She, too, had found love in huts where poor men dwell, and her miller, her bagpipers, her workers in mosaic are as faithful renderings in prose of peasant life and sentiment as Wordsworth's leechgatherer and wagoners and gleaners are in verse.
To the east, commemorated in Wordsworth's poem of the "Highland Girl."
The history of the whole controversy, which has been several times renewed, was dealt with in Christopher Wordsworth's tracts in a most exhaustive way.
Wordsworth's theories of poetry - the objects best suited for poetic treatment, the characteristics of such treatment and the choice of diction suitable for the purpose - may be said to have grown out of the soil and substance of the lakes and mountains, and out of the homely lives of the people, of Cumberland and Westmoreland.
Rawnsley, Literary Associations of the English Lakes (2 vols., Glasgow, 1894) and Life and Nature of the English Lakes (Glasgow, 1899); Stopford Brooke, Dove Cottage, Wordsworth's Home from 1800 to 1808; A.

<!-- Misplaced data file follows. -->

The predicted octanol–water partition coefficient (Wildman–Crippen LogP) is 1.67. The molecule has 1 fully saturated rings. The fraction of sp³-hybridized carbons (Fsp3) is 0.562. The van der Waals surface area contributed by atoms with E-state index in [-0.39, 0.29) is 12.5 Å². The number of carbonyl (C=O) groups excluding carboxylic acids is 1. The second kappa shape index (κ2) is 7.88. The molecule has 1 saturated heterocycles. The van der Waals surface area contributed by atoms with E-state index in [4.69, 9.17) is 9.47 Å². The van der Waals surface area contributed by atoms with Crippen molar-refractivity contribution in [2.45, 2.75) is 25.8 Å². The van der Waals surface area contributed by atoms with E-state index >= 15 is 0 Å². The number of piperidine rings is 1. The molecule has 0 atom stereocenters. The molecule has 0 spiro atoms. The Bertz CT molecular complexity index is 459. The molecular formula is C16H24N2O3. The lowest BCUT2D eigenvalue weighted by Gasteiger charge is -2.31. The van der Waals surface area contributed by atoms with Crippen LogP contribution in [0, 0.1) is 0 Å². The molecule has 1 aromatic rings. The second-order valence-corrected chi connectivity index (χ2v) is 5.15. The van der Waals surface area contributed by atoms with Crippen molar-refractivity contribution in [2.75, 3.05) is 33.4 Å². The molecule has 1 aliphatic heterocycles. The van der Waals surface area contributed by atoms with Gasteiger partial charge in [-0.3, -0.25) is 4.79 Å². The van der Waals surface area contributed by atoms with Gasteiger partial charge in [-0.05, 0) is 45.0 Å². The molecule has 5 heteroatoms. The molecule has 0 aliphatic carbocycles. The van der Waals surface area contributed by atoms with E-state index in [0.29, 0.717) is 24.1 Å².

314 the thirteenth canon of Ancyra (for the true reading see Bishop Wordsworth's Ministry of Grace, p. 140) assumes that city presbyters may with the bishop's leave ordain other presbyters.
Wordsworth's Ministry of Grace (1902).
Wordsworth's tomb, and also that of Coleridge, are in the churchyard of the ancient church of St Oswald, which contains a memorial to Wordsworth with an inscription by John Keble.
Another anonymous Life, written in 1599, printed in Wordsworth's Ecclesiastical Biography, ii.
There is also a life in C. Wordsworth's Ecclesiastical Biography (1810), W.
Of Wordsworth's Ecclesiastical Biography.
With regard to the preface, which contains Wordsworth's theory, Coleridge has honestly expressed his dissent: - "With many parts of this preface, in the sense attributed to them, and which the words undoubtedly seem to authorize, I never concurred; but, on the contrary, objected to them as erroneous in principle, and contradictory (in appearance at least) both to other parts of the same preface, and to the author's own practice in the greater number of the poems themselves."
His last published volume contains a series of sonnets of singular beauty, addressed to the river, resembling Wordsworth's "Sonnets to the Duddon," but more perfect in form; and a blank verse idyll, "Ii Pettirosso" ("The Redbreast"), bearing an equally strong, though equally accidental, resemblance to the similar compositions of Coleridge.
It forms one of the lives in Christopher Wordsworth's Ecclesiastical Biography (vol.